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The Praise Of A Father

Updated on June 6, 2013

The Praise Of A Father

June 6, 2013

Winston Wayne Wilson


Father’s day is not until June 16th, but I’ve committed to writing about whatever jumps into my head when I wake up and “the praise of a father” is what popped into my head when I woke up this morning so here goes.

Apparently, all praises are not created equally. The praise of a mother is almost a given, probably because mothers tend to be more emotionally available. So as children, and even sometimes as adults, we wait patiently for our dads to look at us and say something, anything, that validates us. Inspired by my own relationship with my father, I wrote the following poem:

Daddy Dearest

W. Wayne Wilson (Life In Seconds, 2009)

The praise of a father is everlasting,

giving breath to life itself.

It flavors bland dreams,

and straightens their posture,

leaving them sturdy like steel.

It strangles fear,

makes monsters disappear,

and abracadabras seem real.

It emblazons ambition

like spreading pepper sauce,

feeding the hunger within.

And in the nick of time, it saves your soul,

just to hear him say, “you did swell!”

As an adult, in moments of crisis, I often do a cerebral Google search to find words of wisdom or encouragement that my father shared with me as I was growing up. In my case, the search typically comes up empty. Either I just cannot remember or enough of the wisdom and encouragement I craved for were just never spoken. With my mother, it’s a different story. I am eternally grateful that she has an opinion on everything so I am privileged to have her immortal words whispering in my ears. But secretly, I wish there were more daddy-inspired words of wisdom and encouragement in my memory bank.

Yesterday, a very good friend of mine confided in me that he has somewhat of a similar feeling. His father, who he admired and who he believes lived an amazing life, recently passed away. He wished he had a guide, which he assumed his father must have had to have lived such an upstanding life, to help him navigate his own life. His father never said much. However, during our conversation he said, “The one thing I remember my father would say was, never baby yourself.” Instantly I got what it meant and a wave of wisdom splashed over my mind. “That’s awesome!”, I exclaimed, “If your father said that to you and you have lived that way, then maybe that was all he needed to say to you.”

I also told him that if you ask Donald Trump, Oprah Winfrey, Warren Buffett, Bill Gates or any ultra-successful person what is the secret to his or her success, somewhere in the response there will be something that can be translated as: “I did not baby myself”. In other words, you have to be tough in life. You have to be committed to do the work to succeed. You have to fight your demons and win. You have to muscle through pain and you have to have the courage to toss your baggage away. There is so much wisdom beneath the skin of those three simple words: “Never baby yourself.” That is a powerful memory for my buddy to have in his memory bank filed under “The Words Of My Father”. I am sure his father was proud of him because I know my friend and he surely did not baby himself.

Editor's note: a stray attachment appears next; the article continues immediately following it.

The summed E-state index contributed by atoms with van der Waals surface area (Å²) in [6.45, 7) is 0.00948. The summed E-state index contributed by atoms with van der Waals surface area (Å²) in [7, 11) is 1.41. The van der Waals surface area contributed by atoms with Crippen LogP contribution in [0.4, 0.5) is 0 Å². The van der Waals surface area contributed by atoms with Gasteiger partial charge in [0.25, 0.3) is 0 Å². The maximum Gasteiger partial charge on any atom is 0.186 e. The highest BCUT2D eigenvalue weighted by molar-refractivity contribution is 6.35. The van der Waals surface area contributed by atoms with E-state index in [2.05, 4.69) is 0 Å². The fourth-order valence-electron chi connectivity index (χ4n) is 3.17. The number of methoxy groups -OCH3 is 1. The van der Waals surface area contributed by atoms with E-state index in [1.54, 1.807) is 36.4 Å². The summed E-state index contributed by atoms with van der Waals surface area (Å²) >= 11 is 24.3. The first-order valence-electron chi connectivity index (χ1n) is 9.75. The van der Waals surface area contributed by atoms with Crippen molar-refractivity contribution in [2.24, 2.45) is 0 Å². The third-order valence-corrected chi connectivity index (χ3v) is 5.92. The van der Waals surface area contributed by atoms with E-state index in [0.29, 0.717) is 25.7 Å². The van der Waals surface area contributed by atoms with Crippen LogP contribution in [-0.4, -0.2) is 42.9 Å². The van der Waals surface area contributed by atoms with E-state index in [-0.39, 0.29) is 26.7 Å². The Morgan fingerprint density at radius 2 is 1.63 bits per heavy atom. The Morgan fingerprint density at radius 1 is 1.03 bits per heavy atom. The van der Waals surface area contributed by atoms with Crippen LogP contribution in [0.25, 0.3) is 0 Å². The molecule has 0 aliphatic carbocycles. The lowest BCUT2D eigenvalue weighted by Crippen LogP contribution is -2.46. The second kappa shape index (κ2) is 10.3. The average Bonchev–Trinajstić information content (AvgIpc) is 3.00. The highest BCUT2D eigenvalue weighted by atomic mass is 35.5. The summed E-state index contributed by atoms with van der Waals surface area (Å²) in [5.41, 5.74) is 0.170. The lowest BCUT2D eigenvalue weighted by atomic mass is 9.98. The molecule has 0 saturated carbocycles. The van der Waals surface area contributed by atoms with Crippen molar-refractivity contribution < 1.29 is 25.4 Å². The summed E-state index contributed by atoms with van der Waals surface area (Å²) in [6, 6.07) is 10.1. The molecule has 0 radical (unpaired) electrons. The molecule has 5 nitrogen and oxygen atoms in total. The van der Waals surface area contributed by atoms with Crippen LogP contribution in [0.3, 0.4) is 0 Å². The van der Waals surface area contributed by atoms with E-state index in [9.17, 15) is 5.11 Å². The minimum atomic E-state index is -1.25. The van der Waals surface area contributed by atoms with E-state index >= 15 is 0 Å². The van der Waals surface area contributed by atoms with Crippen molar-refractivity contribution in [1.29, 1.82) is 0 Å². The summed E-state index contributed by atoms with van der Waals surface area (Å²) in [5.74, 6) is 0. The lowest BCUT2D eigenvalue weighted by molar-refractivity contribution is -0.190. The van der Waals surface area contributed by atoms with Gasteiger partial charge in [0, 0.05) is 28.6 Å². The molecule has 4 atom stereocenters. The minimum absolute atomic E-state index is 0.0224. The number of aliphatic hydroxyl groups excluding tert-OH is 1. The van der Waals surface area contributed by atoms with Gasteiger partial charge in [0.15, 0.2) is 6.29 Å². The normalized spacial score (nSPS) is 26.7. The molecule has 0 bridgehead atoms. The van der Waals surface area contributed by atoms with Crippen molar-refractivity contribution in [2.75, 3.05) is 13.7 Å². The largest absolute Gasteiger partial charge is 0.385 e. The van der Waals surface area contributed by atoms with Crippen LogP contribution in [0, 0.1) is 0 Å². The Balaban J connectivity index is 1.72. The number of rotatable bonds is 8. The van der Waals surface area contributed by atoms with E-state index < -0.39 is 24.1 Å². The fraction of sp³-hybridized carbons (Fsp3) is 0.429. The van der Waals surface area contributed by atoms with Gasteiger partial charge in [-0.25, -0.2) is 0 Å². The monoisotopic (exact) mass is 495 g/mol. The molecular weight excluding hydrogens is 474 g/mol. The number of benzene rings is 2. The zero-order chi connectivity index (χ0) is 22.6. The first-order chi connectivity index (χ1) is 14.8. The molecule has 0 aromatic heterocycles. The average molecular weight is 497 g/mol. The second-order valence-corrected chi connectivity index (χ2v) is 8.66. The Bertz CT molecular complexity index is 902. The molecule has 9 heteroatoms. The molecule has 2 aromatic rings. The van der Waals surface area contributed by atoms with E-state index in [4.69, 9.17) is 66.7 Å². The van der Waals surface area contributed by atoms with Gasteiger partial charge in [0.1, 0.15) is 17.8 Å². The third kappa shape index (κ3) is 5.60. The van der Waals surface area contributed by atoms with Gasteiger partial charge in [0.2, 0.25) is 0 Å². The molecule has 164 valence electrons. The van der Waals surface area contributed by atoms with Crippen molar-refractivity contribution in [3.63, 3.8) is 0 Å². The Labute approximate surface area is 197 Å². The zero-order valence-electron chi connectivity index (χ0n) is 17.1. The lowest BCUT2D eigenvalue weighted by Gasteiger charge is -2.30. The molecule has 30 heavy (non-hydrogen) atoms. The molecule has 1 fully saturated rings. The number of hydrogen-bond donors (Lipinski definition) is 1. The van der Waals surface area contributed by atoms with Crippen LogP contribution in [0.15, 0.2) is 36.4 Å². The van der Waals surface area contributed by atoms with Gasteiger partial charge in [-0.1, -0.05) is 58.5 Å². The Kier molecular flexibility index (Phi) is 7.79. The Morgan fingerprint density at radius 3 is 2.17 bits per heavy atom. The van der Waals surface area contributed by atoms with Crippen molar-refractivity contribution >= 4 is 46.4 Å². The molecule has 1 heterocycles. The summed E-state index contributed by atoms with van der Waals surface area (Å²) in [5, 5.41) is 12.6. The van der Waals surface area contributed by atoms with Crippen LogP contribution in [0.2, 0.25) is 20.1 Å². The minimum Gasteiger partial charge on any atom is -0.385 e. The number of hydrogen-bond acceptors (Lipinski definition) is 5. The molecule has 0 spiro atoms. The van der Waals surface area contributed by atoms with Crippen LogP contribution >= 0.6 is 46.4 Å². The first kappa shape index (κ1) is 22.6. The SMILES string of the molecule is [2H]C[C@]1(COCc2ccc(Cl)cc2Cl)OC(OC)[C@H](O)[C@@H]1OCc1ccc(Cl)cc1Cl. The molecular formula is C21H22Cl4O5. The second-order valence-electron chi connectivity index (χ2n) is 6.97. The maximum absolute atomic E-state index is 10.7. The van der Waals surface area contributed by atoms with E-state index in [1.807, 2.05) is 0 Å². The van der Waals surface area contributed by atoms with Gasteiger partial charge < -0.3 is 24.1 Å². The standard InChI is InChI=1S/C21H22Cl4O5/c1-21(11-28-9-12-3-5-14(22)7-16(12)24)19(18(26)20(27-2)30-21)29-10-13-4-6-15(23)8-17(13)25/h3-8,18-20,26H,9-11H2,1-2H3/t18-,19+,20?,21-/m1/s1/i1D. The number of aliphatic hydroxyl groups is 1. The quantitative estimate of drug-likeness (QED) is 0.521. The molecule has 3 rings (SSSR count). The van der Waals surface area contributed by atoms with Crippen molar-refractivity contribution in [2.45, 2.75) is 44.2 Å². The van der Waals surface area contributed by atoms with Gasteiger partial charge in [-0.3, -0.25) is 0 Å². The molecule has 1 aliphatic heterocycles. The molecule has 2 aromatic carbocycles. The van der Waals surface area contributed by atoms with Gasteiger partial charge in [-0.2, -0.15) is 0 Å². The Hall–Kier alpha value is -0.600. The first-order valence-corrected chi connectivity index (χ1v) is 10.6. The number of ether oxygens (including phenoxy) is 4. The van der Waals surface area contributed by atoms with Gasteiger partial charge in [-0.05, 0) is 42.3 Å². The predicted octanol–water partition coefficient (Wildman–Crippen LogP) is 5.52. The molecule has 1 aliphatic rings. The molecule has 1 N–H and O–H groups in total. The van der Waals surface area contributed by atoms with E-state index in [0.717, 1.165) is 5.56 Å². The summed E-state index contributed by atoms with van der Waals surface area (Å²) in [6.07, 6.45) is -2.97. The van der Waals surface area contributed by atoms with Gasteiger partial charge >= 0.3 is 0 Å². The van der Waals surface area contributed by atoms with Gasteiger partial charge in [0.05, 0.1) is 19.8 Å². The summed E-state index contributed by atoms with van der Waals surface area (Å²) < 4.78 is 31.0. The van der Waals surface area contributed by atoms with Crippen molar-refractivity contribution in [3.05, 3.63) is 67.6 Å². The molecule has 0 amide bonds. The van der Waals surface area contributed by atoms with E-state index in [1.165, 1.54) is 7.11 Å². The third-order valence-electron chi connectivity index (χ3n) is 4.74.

While I don’t have an incessantly flowing reservoir of words of praise and wisdom from my father, I was lucky enough to accumulate them in other ways. Because I craved wisdom, the universe would send surrogate fathers, mothers, brothers and sisters to deliver me the goods, so to speak. So, I am grateful. Whenever that little part of me starts to feel a twinge of regret about not hearing enough praise and wisdom from my dad, my well-fed soul reminds me to be grateful.

In many ways, my message today is really about the power of words and the importance of saying the right words to our kids and to each other. The right words are words that are useful. Words that are empowering. Words that give us the tools to survive life’s vicissitudes. Many of us spend time and energy focused on creating financial plans to ensure that our kids go to the right schools to learn math and English and whatever subjects they choose. Unfortunately, most of us do not have a life plan for our children to learn survival skills. A plan that tells them how to succeed in handling life’s challenges – stress, failure, disappointment, rejection, depression, discrimination, low-self-esteem, peer pressure, tempting vices, making moral choices and so on. For many of these critical things, we tend to leave it up to chance. We cross our fingers and hope for the best.